3) Bring Tactics Back to Battles: Final Fantasy in an RPG series.  Not a single-player action-RPG-lite series.  In FFXIII-3, you control one character, in an action scheme that looks like some strange hybrid of Kingdom Hearts and the Tales games.  Again, Square is trying to fix what isn’t broken, and completely screwing it up in the process.  Was there a huge cry from the masses to ditch turn-based combat after FFX?  No.  Was there anyone who thought that allowing you to control only one character in battle during FFXIII was a good idea?  Again, no.  When it comes to the design of an RPG, developers have shown us that menu-based, active-time, turn-driven battles can be just as tense and exciting as their action-game counterparts.  And Square should have enough faith in the concept to ditch the gimmicks and serve us up challenging, tactical combat.

4) Less Pre-Game, More In-Game: Another recurring flaw with a lot of JRPG’s is the fact that lots of them won’t let you play the real game unless you do a lengthy introductory sequence of some kind.  Kingdom Hearts II was an especially egregious offender, as the pre-game slog took upwards of four hours.  That record was obliterated by FFXIII, which held your hand in corridors and tutorials for more than twenty hours before the “real game” in Gran Pulse.  In any other genre, such an approach would be universally derided, and I have no idea why it is still considered acceptable in the JRPG space.  FFVII did this right – the game put you right into the action, and introduced every significant concept within an hour or two of gameplay.  That is just a smarter way to go.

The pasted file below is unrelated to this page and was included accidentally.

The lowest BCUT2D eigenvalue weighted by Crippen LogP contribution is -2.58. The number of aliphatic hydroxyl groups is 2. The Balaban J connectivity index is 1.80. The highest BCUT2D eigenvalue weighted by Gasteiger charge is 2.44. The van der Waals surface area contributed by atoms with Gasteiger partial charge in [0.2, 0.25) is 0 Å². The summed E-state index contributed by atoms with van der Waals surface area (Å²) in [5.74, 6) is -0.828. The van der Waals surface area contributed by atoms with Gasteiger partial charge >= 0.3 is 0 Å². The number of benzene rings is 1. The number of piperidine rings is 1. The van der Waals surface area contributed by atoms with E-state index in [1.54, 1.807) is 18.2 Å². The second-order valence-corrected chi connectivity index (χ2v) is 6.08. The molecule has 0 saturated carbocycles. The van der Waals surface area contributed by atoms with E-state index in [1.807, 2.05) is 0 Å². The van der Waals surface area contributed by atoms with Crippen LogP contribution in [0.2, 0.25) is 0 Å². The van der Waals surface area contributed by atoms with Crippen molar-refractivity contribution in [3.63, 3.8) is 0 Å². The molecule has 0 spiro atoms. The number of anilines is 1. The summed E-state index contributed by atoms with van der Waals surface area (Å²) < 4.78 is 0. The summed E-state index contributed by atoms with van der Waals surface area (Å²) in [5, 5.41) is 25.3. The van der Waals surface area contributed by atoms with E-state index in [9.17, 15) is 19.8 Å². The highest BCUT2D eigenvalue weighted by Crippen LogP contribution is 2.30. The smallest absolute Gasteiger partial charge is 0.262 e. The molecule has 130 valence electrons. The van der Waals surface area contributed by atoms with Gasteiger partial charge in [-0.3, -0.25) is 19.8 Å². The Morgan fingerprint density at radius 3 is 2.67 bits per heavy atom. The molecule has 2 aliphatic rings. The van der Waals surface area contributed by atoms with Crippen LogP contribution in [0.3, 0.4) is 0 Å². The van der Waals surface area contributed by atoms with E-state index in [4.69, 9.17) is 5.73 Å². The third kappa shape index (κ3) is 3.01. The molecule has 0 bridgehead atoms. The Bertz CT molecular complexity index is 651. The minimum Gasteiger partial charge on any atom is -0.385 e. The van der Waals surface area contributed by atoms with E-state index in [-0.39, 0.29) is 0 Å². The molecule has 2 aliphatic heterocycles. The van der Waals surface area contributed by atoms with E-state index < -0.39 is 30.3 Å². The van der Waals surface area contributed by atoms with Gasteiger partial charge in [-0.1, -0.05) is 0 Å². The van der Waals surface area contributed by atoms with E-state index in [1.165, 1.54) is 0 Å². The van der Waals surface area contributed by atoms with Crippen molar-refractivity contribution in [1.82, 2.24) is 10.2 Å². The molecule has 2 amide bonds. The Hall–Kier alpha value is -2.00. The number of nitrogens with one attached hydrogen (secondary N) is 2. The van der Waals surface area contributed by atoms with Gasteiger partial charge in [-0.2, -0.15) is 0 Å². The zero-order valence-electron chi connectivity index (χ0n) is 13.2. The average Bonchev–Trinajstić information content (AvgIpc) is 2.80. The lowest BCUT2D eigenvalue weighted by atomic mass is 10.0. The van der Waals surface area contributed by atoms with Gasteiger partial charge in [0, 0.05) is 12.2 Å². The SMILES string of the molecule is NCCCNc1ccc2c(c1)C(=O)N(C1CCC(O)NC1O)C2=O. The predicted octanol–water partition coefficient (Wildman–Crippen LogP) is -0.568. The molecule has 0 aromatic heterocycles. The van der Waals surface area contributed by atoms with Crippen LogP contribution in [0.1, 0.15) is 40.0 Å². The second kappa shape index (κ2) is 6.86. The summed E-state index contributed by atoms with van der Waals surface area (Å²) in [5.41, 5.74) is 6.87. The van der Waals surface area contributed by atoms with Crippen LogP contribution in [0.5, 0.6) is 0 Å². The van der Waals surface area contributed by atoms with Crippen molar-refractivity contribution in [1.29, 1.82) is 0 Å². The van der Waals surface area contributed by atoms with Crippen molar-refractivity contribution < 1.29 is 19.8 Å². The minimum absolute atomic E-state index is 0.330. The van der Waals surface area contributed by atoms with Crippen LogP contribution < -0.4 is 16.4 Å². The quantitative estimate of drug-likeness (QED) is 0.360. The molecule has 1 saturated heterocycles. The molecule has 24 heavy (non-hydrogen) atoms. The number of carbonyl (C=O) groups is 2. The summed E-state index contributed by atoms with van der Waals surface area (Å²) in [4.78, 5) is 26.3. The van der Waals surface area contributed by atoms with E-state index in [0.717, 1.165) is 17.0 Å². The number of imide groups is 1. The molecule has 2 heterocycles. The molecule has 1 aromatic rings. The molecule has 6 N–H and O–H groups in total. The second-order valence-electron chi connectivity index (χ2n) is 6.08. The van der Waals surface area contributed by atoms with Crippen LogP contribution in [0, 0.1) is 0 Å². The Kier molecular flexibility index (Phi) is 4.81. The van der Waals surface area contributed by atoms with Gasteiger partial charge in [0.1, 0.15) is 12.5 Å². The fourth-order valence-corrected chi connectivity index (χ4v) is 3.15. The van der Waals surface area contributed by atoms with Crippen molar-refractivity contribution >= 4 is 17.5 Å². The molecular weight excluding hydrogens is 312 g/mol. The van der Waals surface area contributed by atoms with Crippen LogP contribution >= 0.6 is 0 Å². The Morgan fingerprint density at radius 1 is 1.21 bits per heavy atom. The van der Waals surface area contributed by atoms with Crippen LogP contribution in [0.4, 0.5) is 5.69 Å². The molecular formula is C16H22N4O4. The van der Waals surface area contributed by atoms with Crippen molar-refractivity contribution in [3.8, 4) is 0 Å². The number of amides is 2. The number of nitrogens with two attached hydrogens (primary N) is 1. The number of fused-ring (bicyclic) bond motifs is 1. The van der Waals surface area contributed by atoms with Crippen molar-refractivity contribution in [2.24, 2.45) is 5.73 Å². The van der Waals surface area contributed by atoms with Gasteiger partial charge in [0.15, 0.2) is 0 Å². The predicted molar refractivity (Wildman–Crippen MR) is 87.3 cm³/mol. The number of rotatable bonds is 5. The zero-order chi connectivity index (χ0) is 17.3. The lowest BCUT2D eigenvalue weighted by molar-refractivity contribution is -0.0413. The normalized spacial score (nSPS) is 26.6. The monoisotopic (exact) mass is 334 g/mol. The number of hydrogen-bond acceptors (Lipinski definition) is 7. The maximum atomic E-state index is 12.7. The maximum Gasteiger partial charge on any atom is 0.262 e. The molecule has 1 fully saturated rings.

5) MOAR SIDEQUESTS: Final Fantasy games pretty much invented the idea of “side-content” in RPG’s – you know, the cool stuff you get to do outside the story?  Hell, the entire second half of FFVI was one huge series of non-linear content presented in such a fashion.  That sort of thing is great, since taking a break from the story can be a refreshing change of pace.  FFVII had Chocobo breeding, Stage IV limits, endless hidden nooks and crannies......the works.  FFX had Blitzball, the Al-Bhed primers, and a metric ton of hidden super-bosses.  FFXIII had.........I dunno, treasure hunting quests?  Do better, Square-Enix!

OK folks, there it is.  Maybe the developers have different ideas, but I think they ignore common-sense items like this at their peril.  Let me know what you think in the comments!